Editor’s note: In his new book Evolution: Still a Theory in Crisis, Michael Denton not only updates the argument from his groundbreaking Evolution: A Theory in Crisis (1985) but also presents a powerful new critique of Darwinian evolution. This article is one in a series in which Dr. Denton summarizes some of the most important points of the new book. For the full story, get your copy of Evolution: Still a Theory in Crisis. For a limited time, you’ll enjoy a 30 percent discount at CreateSpace by using the discount code QBDHMYJH.
The revolution associated with the field of evo-devo (evolutionary developmental biology) has brought with it the revelation that underlying the development of all organisms is a set of highly conserved gene circuits and integrated developmental modules that guide and constrain phylogeny without regard for the immediate adaptive needs of species. This new knowledge poses a widely acknowledged challenge (and indeed self-evident challenge) to Darwinian evolution.
And it has also undermined completely the previous neo-Darwinian mechanistic view of organisms as analogous to contingent assemblages of LEGO blocks. According to the Darwinian model, organisms are infinitely plastic “additive functional assemblages” which can be changed — LEGO block by LEGO block — from one shape to any other conceivable novel shape bit by bit without any significant constraints. On the contrary, all the evo-devo evidence suggests that there are deep and profound developmental constraints that work against such infinite pliability.
The new conception of organisms arising from the discoveries of evo-devo might be termed the “Transformer” model. Just as in a child’s Transformer toy action figure, the number of forms that can be reached by combining the basic parts in different ways is severely limited by the shape and properties of the component building bricks. The finite set of forms that can be assembled is prefigured into the basic properties of the constructional units. One might view the constraints imposed by the building units in a Transformer set (unlike LEGO bricks) as being analogous to those imposed in living things by the highly conserved toolkit components and developmental modules.
Consequently, pigs will never fly — not only because of functional constraints (far too heavy!), but because of deep internal structural constraints in the way a pig is put together, which greatly restrict the available paths that adaptive evolution can take. On this view, the major novelties actualized during evolution could only have occurred if they were compatible with the pre-existing inner “developmental logic” of the organism, analogous to prefiguring of the Transformer components for a specific set of forms.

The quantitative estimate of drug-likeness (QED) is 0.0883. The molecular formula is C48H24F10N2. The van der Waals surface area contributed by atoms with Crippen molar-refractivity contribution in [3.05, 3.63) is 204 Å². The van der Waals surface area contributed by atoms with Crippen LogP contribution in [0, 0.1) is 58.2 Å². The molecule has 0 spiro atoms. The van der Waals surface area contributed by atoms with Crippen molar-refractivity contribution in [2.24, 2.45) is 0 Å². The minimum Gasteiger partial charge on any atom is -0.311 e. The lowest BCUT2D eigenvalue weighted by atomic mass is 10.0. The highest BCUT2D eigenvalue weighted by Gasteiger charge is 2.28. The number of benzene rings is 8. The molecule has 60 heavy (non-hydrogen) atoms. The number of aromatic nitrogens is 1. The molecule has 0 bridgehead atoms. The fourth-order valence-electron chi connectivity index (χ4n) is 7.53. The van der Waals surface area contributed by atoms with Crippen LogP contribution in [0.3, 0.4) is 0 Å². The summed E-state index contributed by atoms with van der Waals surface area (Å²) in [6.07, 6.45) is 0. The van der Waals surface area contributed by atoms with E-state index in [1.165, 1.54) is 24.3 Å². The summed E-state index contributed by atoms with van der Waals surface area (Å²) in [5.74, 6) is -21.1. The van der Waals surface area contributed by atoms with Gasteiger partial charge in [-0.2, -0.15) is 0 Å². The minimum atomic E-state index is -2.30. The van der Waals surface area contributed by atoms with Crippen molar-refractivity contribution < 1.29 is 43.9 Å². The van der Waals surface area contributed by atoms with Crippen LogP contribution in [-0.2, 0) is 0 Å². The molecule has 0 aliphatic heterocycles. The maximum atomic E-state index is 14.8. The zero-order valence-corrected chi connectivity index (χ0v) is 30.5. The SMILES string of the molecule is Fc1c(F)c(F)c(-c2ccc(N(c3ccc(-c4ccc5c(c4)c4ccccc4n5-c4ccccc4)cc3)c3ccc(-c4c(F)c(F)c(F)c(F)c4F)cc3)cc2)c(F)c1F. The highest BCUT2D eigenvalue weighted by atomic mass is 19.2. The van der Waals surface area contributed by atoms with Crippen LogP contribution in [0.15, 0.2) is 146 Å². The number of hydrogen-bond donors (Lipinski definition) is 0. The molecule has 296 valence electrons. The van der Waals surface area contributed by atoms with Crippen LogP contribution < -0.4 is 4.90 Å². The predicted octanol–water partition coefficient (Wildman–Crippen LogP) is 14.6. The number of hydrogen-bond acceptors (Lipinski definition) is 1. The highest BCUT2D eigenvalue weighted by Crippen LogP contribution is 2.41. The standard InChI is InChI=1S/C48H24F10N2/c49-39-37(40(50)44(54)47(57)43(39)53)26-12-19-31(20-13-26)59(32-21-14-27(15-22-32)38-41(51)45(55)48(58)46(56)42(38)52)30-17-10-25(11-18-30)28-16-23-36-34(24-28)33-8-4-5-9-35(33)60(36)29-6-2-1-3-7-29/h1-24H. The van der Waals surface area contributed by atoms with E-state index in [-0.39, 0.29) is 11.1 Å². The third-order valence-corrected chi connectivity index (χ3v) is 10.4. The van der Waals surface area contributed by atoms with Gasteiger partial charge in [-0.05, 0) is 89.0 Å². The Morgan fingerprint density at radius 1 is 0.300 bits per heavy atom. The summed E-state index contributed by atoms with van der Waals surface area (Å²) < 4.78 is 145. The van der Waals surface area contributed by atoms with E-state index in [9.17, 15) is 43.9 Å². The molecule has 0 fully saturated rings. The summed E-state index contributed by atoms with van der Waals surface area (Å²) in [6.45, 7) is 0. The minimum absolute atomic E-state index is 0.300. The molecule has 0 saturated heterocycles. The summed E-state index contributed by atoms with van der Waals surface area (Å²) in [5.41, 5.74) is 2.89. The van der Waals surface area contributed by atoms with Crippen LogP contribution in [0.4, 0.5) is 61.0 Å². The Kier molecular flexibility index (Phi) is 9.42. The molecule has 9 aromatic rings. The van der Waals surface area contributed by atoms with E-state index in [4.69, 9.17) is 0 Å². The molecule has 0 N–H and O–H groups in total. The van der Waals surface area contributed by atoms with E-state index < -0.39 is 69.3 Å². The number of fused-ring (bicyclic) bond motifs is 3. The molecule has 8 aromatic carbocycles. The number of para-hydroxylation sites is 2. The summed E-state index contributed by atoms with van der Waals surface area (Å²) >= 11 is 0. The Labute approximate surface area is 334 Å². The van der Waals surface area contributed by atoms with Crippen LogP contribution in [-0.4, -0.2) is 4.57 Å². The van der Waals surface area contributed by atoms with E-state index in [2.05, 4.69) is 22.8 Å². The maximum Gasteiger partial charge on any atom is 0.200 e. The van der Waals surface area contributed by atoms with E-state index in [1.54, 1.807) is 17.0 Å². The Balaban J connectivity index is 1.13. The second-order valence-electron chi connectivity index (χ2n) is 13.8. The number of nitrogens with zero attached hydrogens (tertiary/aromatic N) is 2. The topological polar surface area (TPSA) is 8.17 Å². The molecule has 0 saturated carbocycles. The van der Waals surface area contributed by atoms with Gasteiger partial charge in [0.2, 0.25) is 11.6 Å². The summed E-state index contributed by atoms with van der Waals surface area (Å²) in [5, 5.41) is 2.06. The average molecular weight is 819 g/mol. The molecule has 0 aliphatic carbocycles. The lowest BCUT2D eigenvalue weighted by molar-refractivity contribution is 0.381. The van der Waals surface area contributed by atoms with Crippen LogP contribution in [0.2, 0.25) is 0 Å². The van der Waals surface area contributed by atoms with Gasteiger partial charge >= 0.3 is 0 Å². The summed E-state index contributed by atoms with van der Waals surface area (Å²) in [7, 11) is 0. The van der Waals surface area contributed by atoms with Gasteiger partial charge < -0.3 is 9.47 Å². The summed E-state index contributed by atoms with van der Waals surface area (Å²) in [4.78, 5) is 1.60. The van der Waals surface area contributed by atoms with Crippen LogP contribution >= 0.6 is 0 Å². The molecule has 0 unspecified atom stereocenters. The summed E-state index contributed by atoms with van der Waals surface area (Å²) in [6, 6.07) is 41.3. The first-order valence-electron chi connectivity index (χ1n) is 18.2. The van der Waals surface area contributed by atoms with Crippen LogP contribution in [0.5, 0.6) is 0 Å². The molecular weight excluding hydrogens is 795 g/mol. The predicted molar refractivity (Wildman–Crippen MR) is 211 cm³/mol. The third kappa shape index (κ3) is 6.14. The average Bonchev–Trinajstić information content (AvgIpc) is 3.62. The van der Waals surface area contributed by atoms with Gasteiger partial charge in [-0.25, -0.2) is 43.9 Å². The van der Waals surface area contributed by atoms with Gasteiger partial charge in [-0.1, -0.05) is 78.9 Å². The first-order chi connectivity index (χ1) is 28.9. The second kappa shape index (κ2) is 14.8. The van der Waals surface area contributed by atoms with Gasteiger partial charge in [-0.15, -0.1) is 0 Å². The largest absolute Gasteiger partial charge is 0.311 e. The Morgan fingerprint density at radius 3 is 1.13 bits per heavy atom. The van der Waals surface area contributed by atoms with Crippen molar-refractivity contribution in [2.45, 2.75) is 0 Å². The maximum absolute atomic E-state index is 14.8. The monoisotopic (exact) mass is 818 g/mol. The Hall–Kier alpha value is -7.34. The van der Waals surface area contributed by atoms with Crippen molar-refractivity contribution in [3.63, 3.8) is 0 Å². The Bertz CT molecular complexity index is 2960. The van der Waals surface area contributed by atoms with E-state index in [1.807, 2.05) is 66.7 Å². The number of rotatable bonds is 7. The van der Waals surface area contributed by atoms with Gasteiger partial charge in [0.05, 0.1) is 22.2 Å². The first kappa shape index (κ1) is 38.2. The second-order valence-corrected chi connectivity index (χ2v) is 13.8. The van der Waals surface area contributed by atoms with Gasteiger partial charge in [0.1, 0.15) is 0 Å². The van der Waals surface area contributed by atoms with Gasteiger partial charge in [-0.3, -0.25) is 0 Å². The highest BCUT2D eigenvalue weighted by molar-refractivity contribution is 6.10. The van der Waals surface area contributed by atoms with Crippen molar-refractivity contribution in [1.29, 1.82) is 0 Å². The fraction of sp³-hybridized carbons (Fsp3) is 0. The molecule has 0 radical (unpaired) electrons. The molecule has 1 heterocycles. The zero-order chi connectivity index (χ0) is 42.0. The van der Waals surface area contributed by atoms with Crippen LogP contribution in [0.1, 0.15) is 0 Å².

In other words, development rules! Or, more precisely, what rules is the collective constraints of toolkit elements, developmental pathways, and modules that underlie the ontogeny of every class of metazoan organisms.
Although there are some dissenters,1 the existence of highly conserved developmental genetic mechanisms, gene circuits, and so forth restricting the paths of evolution has led to the widespread adoption of what might be termed a new constraints paradigm among many evo-devo researchers, who acknowledge that the deep logic of development is bound to restrict the direction of variation and hence evolutionary change along limited paths.2 But what is really radical about the “constraints paradigm” is that the constraints restrict the paths of evolution without any regard for immediate adaptive function.“3
The notion of deeply shared non-adaptive internal causal factors channeling evolution in such a manner is certainly heretical. It is small wonder that, as Gerd Müller and Massimo Pigliucci concede, many leading biologists feel that evo-devo presents “challenges to the received theory… so substantial that no reconciliation with the classical framework [Darwinian, incremental functionalism] is at all possible.”4
(1) Hopi E. Hoekstra and Jerry A. Coyne, “The Locus of Evolution: Evo Devo and the Genetics of Adaptation,” Evolution; International Journal of Organic Evolution 61, no. 5 (May, 2007): 995-1016; see also Lindsay R. Craig, “Defending Evo-Devo: A Response to Hoekstra and Coyne,” Philosophy of Science 76, no. 3 (2009): 335-344.
(2) Wallace Arthur, Evolution: A Developmental Approach; Jerry Fodor and Massimo Piattelli-Palmarini, What Darwin Got Wrong (London: Profile, 2010), Chapters 2, 3, and 4; Günter P. Wagner, Homology, Genes, and Evolutionary Innovation (Princeton: Princeton University Press, 2014).
(3) Ron Amundson, The Changing Role of the Embryo in Evolutionary Thought (Cambridge: Cambridge University Press, 2007), 8.
(4) Gerd B. Müller and Massimo Pigliucci, “Extended Synthesis: Theory Expansion or Alternative?” Biological Theory 5, no. 4 (2010): 275-276, 275.
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